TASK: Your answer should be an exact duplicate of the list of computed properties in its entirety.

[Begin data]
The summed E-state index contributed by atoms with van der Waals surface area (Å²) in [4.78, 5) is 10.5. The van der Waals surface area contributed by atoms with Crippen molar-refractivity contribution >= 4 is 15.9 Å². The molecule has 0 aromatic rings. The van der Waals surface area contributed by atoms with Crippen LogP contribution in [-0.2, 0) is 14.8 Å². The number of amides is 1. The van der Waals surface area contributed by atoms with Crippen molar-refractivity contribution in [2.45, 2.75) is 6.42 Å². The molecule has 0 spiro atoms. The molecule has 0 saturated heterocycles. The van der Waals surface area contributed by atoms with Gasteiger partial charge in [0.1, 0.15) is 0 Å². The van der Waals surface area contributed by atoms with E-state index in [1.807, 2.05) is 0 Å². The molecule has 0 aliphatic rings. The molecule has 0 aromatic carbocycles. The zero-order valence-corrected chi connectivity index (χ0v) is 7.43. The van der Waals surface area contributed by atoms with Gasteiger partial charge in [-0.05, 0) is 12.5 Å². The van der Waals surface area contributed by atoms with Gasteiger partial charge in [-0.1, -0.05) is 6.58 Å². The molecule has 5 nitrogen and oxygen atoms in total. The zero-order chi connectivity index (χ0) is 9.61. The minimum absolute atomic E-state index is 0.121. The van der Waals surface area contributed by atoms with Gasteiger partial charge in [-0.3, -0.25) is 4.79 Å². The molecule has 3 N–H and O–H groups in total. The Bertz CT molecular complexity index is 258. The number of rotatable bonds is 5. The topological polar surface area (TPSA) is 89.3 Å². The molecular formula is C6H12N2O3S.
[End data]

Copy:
The summed E-state index contributed by atoms with van der Waals surface area (Å²) in [4.78, 5) is 10.5. The van der Waals surface area contributed by atoms with Crippen molar-refractivity contribution >= 4 is 15.9 Å². The molecule has 0 aromatic rings. The van der Waals surface area contributed by atoms with Crippen LogP contribution in [-0.2, 0) is 14.8 Å². The number of amides is 1. The van der Waals surface area contributed by atoms with Crippen molar-refractivity contribution in [2.45, 2.75) is 6.42 Å². The molecule has 0 spiro atoms. The molecule has 0 saturated heterocycles. The van der Waals surface area contributed by atoms with Gasteiger partial charge in [0.1, 0.15) is 0 Å². The van der Waals surface area contributed by atoms with E-state index in [1.807, 2.05) is 0 Å². The molecule has 0 aliphatic rings. The molecule has 0 aromatic carbocycles. The zero-order valence-corrected chi connectivity index (χ0v) is 7.43. The van der Waals surface area contributed by atoms with Gasteiger partial charge in [-0.05, 0) is 12.5 Å². The van der Waals surface area contributed by atoms with Gasteiger partial charge in [-0.1, -0.05) is 6.58 Å². The molecule has 5 nitrogen and oxygen atoms in total. The zero-order chi connectivity index (χ0) is 9.61. The minimum absolute atomic E-state index is 0.121. The van der Waals surface area contributed by atoms with Gasteiger partial charge in [-0.3, -0.25) is 4.79 Å². The molecule has 3 N–H and O–H groups in total. The Bertz CT molecular complexity index is 258. The number of rotatable bonds is 5. The topological polar surface area (TPSA) is 89.3 Å². The molecular formula is C6H12N2O3S.